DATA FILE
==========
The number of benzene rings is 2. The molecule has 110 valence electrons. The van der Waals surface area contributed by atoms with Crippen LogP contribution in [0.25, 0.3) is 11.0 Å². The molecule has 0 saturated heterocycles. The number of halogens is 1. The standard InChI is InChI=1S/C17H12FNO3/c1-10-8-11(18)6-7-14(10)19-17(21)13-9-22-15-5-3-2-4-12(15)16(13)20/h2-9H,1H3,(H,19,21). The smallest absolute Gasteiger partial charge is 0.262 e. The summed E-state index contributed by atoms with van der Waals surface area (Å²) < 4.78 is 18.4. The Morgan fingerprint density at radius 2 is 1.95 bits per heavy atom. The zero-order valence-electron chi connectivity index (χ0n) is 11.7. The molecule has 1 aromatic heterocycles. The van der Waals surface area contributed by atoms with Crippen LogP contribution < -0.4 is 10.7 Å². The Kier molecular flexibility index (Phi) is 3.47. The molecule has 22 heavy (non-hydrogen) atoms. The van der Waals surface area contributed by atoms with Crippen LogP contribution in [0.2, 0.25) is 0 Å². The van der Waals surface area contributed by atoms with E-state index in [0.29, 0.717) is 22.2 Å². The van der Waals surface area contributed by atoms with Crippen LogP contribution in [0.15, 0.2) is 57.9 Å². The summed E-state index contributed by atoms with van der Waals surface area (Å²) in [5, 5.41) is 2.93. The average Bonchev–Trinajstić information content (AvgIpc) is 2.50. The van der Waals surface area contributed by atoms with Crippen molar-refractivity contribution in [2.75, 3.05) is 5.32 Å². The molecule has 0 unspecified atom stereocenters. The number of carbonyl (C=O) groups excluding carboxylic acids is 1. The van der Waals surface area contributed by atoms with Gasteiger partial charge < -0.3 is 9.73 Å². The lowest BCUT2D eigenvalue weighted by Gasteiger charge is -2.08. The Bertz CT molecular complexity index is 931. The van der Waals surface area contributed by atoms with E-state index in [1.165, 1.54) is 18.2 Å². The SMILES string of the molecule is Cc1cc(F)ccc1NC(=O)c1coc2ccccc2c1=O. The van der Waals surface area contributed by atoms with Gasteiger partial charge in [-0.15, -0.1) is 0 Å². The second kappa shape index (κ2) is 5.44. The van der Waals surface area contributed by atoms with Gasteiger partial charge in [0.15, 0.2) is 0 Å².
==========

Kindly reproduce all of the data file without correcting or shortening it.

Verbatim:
The number of benzene rings is 2. The molecule has 110 valence electrons. The van der Waals surface area contributed by atoms with Crippen LogP contribution in [0.25, 0.3) is 11.0 Å². The molecule has 0 saturated heterocycles. The number of halogens is 1. The standard InChI is InChI=1S/C17H12FNO3/c1-10-8-11(18)6-7-14(10)19-17(21)13-9-22-15-5-3-2-4-12(15)16(13)20/h2-9H,1H3,(H,19,21). The smallest absolute Gasteiger partial charge is 0.262 e. The summed E-state index contributed by atoms with van der Waals surface area (Å²) < 4.78 is 18.4. The Morgan fingerprint density at radius 2 is 1.95 bits per heavy atom. The zero-order valence-electron chi connectivity index (χ0n) is 11.7. The molecule has 1 aromatic heterocycles. The van der Waals surface area contributed by atoms with Crippen LogP contribution < -0.4 is 10.7 Å². The Kier molecular flexibility index (Phi) is 3.47. The molecule has 22 heavy (non-hydrogen) atoms. The van der Waals surface area contributed by atoms with Crippen LogP contribution in [0.2, 0.25) is 0 Å². The van der Waals surface area contributed by atoms with E-state index in [0.29, 0.717) is 22.2 Å². The van der Waals surface area contributed by atoms with Crippen LogP contribution in [0.15, 0.2) is 57.9 Å². The summed E-state index contributed by atoms with van der Waals surface area (Å²) in [5, 5.41) is 2.93. The average Bonchev–Trinajstić information content (AvgIpc) is 2.50. The van der Waals surface area contributed by atoms with Crippen molar-refractivity contribution in [2.75, 3.05) is 5.32 Å². The molecule has 0 unspecified atom stereocenters. The number of carbonyl (C=O) groups excluding carboxylic acids is 1. The van der Waals surface area contributed by atoms with Gasteiger partial charge < -0.3 is 9.73 Å². The lowest BCUT2D eigenvalue weighted by Gasteiger charge is -2.08. The Bertz CT molecular complexity index is 931. The van der Waals surface area contributed by atoms with E-state index in [1.165, 1.54) is 18.2 Å². The SMILES string of the molecule is Cc1cc(F)ccc1NC(=O)c1coc2ccccc2c1=O. The van der Waals surface area contributed by atoms with Gasteiger partial charge in [-0.15, -0.1) is 0 Å². The second kappa shape index (κ2) is 5.44. The van der Waals surface area contributed by atoms with Gasteiger partial charge in [0.15, 0.2) is 0 Å².